In high school, I dated a guy who didn’t like tomatoes. Really. I thought it was strange, too, and it’s no wonder that we broke up. After all tomatoes are like family to me, and cutting into the deep red heart of one at this time of the year is a pleasure I never tire of.
I read a lot of writing on food, and one trend I love lately is the non-recipe recipe. These are the recipes that home cooks like me are using all the time without any physical words attached, without our noses stuck in books, wondering if we are making it correctly. They are things that are endlessly adaptable, and use ingredients and imagination that are immediately at hand.
Tomatoes are particularly well suited to this idea since a perfectly ripe tomato needs no adornment at all, except maybe salt and good, fresh ground black pepper. I say that cautiously, since a plate of sliced tomatoes drizzled also with olive oil and maybe scattered with some basil is wordlessly amazing. (As is replacing the olive oil with browned butter
: There is the star salad of your next dinner party, right there.)
One tomato gem I dance around every year is a raw tomato sauce. Generally, I use it when I’ve just made a huge tangle of fresh pasta, and garden tomatoes are at their prolific peak of production. But this year, my garden is a miserable mess of poor soil and struggling plants, and I’ve relied heavily on farmer’s markets and neighborly kindness for the best tomatoes of my eating season. This non-recipe recipe is something to keep in mind when you have an hour or two before dinner and you want something fresh and delicious. You can add or subtract to your liking, and any leftovers travel well in a tightly lidded canning jar for lunch the next day.
Raw Tomato Pasta Sauce
Tomatoes - cherry, heirloom or a mixture
- salt and pepper
- olive oil
- garlic (see discussion below)
- olives - I like Outpost's Olive mix with Chiles, but any quality olive will do
- peppers, if you like, hot or sweet, cut into fine cubes
- cheese - a hard grating cheese like pecorino or Parmesan, or soft cheese like fresh mozzarella
- herbs - basil, thyme or oregano (fresh), use dried herbs sparingly and taste for appropriateness (I really love Aleppo pepper)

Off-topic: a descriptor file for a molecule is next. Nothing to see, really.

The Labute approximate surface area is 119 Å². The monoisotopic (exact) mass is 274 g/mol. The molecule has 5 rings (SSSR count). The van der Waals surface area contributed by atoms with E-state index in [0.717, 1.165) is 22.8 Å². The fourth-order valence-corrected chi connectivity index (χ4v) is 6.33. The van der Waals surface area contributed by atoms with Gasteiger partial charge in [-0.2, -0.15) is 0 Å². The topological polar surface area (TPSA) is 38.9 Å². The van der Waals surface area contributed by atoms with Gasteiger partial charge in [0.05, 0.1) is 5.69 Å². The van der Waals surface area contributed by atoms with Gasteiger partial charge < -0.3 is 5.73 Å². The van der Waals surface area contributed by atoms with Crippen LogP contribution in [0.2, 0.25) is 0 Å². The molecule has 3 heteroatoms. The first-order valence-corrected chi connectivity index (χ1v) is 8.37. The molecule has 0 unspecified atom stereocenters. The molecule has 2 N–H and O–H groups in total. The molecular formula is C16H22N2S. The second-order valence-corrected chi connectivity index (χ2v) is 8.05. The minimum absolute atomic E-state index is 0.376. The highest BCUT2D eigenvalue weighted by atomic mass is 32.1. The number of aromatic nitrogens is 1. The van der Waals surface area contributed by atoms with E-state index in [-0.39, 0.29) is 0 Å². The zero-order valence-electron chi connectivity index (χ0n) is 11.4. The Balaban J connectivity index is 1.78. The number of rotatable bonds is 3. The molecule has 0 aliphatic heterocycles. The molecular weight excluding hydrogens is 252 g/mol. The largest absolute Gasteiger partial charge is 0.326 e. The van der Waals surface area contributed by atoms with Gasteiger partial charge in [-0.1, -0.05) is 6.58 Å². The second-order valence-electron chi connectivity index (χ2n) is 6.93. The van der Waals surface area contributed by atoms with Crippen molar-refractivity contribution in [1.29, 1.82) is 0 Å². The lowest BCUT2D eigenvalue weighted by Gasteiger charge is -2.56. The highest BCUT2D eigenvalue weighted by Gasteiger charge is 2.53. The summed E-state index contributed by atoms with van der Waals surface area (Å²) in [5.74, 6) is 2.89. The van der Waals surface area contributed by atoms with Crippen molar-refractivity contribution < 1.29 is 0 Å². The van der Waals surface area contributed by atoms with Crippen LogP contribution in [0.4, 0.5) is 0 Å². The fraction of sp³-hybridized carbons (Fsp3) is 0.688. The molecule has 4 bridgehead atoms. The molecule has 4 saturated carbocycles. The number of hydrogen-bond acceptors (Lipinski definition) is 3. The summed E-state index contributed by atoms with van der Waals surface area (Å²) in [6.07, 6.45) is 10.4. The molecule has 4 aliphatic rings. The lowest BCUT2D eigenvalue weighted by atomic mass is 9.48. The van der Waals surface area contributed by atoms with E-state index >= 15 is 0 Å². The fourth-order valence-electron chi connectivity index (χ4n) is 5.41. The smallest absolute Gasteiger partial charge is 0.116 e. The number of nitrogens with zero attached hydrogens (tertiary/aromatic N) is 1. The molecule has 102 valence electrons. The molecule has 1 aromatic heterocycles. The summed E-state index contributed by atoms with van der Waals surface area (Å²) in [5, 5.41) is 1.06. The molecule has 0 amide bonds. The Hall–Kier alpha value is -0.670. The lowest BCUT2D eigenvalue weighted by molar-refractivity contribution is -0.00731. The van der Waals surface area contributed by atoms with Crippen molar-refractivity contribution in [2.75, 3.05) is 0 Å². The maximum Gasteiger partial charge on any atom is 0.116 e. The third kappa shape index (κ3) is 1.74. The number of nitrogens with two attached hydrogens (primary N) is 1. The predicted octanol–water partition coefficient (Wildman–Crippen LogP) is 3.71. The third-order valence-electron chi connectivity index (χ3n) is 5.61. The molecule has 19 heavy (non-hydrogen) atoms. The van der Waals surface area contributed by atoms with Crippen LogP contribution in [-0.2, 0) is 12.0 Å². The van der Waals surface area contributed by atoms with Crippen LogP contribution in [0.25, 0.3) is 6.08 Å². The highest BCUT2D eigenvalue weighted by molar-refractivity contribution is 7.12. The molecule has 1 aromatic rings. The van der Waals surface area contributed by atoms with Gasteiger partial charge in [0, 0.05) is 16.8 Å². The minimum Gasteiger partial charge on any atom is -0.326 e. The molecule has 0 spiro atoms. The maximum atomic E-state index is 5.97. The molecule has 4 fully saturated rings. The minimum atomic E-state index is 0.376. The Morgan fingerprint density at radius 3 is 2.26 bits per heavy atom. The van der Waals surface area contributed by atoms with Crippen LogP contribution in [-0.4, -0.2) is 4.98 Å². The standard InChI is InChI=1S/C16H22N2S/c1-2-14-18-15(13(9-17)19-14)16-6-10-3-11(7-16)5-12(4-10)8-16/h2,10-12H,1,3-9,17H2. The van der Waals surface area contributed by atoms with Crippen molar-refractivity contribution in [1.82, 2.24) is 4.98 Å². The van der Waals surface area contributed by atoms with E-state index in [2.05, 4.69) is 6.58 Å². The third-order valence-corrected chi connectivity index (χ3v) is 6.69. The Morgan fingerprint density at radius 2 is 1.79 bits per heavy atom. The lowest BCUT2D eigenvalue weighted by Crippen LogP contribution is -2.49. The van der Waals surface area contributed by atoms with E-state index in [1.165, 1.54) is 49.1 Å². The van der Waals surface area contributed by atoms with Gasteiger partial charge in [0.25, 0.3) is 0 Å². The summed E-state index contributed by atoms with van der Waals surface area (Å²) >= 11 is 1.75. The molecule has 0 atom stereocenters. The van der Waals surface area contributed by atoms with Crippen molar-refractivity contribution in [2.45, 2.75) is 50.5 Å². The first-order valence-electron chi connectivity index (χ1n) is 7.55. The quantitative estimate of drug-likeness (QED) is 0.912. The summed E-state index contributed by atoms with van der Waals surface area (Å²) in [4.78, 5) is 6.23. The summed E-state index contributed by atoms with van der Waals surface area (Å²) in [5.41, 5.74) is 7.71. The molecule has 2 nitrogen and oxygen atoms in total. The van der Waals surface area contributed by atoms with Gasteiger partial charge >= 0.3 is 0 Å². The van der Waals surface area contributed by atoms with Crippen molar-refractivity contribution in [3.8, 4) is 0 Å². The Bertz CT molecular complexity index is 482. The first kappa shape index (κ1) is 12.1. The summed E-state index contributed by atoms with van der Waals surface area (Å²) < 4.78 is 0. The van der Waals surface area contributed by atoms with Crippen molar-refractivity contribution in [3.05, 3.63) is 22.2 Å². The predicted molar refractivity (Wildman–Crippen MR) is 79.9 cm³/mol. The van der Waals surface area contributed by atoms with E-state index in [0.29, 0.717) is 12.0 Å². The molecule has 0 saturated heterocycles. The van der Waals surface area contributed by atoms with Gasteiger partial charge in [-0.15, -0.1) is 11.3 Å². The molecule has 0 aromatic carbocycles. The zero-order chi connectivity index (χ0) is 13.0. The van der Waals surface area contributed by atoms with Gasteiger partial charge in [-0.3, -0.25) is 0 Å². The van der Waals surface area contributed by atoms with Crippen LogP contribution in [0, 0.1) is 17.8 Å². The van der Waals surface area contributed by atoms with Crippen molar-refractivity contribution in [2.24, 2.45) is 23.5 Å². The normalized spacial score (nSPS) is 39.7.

- anything else laying around that needs using... the salt will tenderize other raw veggies like zucchini if you let it sit for several hours.
Mix everything in a bowl and let sit at room temperature for an hour or two until dinner time. If making in advance, don't add the fresh herbs and/or cheese until last minute to preserve their flavors.
You can vary the texture of your sauce by leaving the tomatoes as coarse or finely chopped as you like. I prefer using cherry tomatoes of various color, and simply slicing them in half – but I also like large tomatoes chopped up fairly fine, and I never bother to skin them.
Another mention of critical importance to this sauce is the garlic. Lately, I’ve taken to thinly slicing garlic in pretty much everything I cook and the technique works well raw too. Finely chopped garlic is bitter and strong whereas sliced garlic benefits from the gentle treatment. Sliced garlic allowed to hang out with acidic tomatoes mellows and isn’t overwhelming at all… but if you like a strong garlic bite, first mash the garlic together with a bit of salt and then enough olive oil to make it distribute easily throughout the salad.
So long as you let your tongue be your guide, you can’t go wrong with this salad. I boiled some pasta and packed sauce and noodle separately for a picnic this past Sunday. I had mixed most of the ingredients the day before, and added basil and fresh mozzarella just before leaving the house. If given the opportunity, the salted tomatoes will make their own juice (which you can drain off and use in something else, like soup or bloody marys, or chalk up to an extra, end-of-bowl bonus to sop up with your bread).
Any way you look at it, raw tomato sauce can’t go wrong – and I’m sure it will make a way into your personal non-recipe file for years to come!